RODELL MOLLINEAU: Well, you are absolutely right. This starts and ends with Senate Republican obstructionism. And it's not the first time you see it. The thing that's the most galling for the president and also for Senate Democrats is that Republicans were not opposing these members of the board for any one thing that they might have done or said. It's just because they don't believe in a National Labor Relations Board to protect the rights of workers. We saw the same thing with the Consumer Financial Bureau with Richard Cordray. You know, Republicans will actually say off the record that they like Richard Cordray. They just didn't necessarily like the fact there's a new bureau protecting the rights of consumers that came out of Wall Street reform. So, you know, this is a win for obstructionism, I guess you could also say it’s a win for the legislative branch. I'm not sure, you know, in the short term I'm not sure how much this is going to hurt the president. But long term this is definitely a win for the legislative branch.
BALL: And John, as Rodell is sort of referring to there, one of the reason why yes this isn't such a huge blow to the president is because the Senate has already changed filibuster rules to require just a majority for Senate nominations to be confirmed with the exception of Supreme Court justices. As long as the Democrats are in power in the Senate, this isn't going to have such a large impact on the president direct ly.
FEEHERY: Well, that’s probably right. I would say–the reason I said it was a victory for the legislative branch is this just wasn't with president Obama. There's always been this game played on recess appointments between, no matter who the president is. So for the president to actually have rules about what a recess appointment is more than ten days, you know it means the Senate doesn't have to play all these rules, of these games, of keeping people in the chair for every three days or so. So I think that, you know, there's long-term implications as the legislative branch has more power and the president, no matter who is the president is, can't sneak things through. But you’re right, the rules change with Senator Reid makes it easier for the president to appoint someone with 51 votes. And that might happen. We'll see what happens.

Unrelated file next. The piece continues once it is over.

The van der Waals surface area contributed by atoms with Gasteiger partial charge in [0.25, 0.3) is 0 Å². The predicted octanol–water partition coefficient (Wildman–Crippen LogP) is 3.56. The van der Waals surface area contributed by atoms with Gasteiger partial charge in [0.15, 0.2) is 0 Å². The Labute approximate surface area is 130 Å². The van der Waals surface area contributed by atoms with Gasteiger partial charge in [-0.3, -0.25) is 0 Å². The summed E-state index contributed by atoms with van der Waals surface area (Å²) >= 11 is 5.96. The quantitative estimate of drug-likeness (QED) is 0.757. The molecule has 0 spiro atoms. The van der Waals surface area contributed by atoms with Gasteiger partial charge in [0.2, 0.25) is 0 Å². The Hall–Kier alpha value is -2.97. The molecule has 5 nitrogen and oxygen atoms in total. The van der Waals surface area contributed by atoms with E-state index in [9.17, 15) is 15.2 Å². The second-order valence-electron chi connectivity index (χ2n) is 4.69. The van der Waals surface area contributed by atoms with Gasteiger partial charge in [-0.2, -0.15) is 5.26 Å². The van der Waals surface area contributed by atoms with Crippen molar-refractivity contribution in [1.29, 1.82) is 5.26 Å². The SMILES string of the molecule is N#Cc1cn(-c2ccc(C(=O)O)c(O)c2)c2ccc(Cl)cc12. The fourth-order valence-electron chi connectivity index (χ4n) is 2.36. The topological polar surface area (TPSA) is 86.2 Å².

BALL: Right. And Rodell, we see Republicans already lumping this decision into a broader theme that they've been talking about with executive branch overreach. Sort of ties into the fact that John Boehner is planning on suing the president for taking too many executive actions. Does this give them another talking point in that narrative?
MOLLINEAU: It does. But I think overall, it's nonsense. I've never seen -- John and I have worked on the hill, or used to work on the hill for a long time. I've never seen the level of obstructionism of both speaker Boehner and Mitch McConnell doing everything that they can to thwart the president. Not just on major policy issues. On everyday things that should be -- that should be rather simple. We shouldn't have this court case place. It should have been easy for the president to nominate people to the National Labor Relations Board.
BALL: Absolutely, alright.